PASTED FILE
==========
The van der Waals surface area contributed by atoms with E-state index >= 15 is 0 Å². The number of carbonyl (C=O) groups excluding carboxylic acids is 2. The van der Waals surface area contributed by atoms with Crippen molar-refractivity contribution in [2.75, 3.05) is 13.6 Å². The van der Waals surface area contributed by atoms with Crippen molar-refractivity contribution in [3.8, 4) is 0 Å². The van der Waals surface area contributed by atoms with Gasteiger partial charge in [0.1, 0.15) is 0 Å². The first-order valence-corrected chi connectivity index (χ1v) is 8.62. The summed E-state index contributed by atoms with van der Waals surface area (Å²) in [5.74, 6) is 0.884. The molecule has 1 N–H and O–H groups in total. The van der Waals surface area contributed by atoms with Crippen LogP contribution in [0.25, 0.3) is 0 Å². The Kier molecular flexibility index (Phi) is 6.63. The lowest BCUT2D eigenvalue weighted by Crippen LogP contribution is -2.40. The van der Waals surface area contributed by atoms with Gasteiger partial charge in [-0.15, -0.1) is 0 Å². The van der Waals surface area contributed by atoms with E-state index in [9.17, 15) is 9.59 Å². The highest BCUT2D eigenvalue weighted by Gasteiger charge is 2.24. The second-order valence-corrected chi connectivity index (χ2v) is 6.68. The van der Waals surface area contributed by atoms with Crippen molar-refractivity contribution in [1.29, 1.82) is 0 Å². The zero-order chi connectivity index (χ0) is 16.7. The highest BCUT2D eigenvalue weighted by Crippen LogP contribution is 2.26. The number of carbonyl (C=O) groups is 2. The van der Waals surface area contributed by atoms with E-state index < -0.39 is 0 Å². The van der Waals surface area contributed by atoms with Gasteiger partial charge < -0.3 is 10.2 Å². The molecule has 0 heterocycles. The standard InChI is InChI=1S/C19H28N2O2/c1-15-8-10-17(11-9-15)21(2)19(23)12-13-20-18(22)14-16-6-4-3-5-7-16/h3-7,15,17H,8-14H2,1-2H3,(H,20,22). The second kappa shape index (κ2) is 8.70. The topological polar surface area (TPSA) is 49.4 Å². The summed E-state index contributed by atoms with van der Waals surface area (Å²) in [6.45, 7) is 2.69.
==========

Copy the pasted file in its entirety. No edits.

The van der Waals surface area contributed by atoms with E-state index >= 15 is 0 Å². The number of carbonyl (C=O) groups excluding carboxylic acids is 2. The van der Waals surface area contributed by atoms with Crippen molar-refractivity contribution in [2.75, 3.05) is 13.6 Å². The van der Waals surface area contributed by atoms with Crippen molar-refractivity contribution in [3.8, 4) is 0 Å². The van der Waals surface area contributed by atoms with Gasteiger partial charge in [0.1, 0.15) is 0 Å². The first-order valence-corrected chi connectivity index (χ1v) is 8.62. The summed E-state index contributed by atoms with van der Waals surface area (Å²) in [5.74, 6) is 0.884. The molecule has 1 N–H and O–H groups in total. The van der Waals surface area contributed by atoms with Crippen LogP contribution in [0.25, 0.3) is 0 Å². The Kier molecular flexibility index (Phi) is 6.63. The lowest BCUT2D eigenvalue weighted by Crippen LogP contribution is -2.40. The van der Waals surface area contributed by atoms with Gasteiger partial charge in [-0.15, -0.1) is 0 Å². The van der Waals surface area contributed by atoms with E-state index in [9.17, 15) is 9.59 Å². The highest BCUT2D eigenvalue weighted by Gasteiger charge is 2.24. The second-order valence-corrected chi connectivity index (χ2v) is 6.68. The van der Waals surface area contributed by atoms with Crippen molar-refractivity contribution in [1.29, 1.82) is 0 Å². The zero-order chi connectivity index (χ0) is 16.7. The highest BCUT2D eigenvalue weighted by Crippen LogP contribution is 2.26. The number of carbonyl (C=O) groups is 2. The van der Waals surface area contributed by atoms with E-state index < -0.39 is 0 Å². The van der Waals surface area contributed by atoms with Gasteiger partial charge < -0.3 is 10.2 Å². The molecule has 0 heterocycles. The standard InChI is InChI=1S/C19H28N2O2/c1-15-8-10-17(11-9-15)21(2)19(23)12-13-20-18(22)14-16-6-4-3-5-7-16/h3-7,15,17H,8-14H2,1-2H3,(H,20,22). The second kappa shape index (κ2) is 8.70. The topological polar surface area (TPSA) is 49.4 Å². The summed E-state index contributed by atoms with van der Waals surface area (Å²) in [6.45, 7) is 2.69.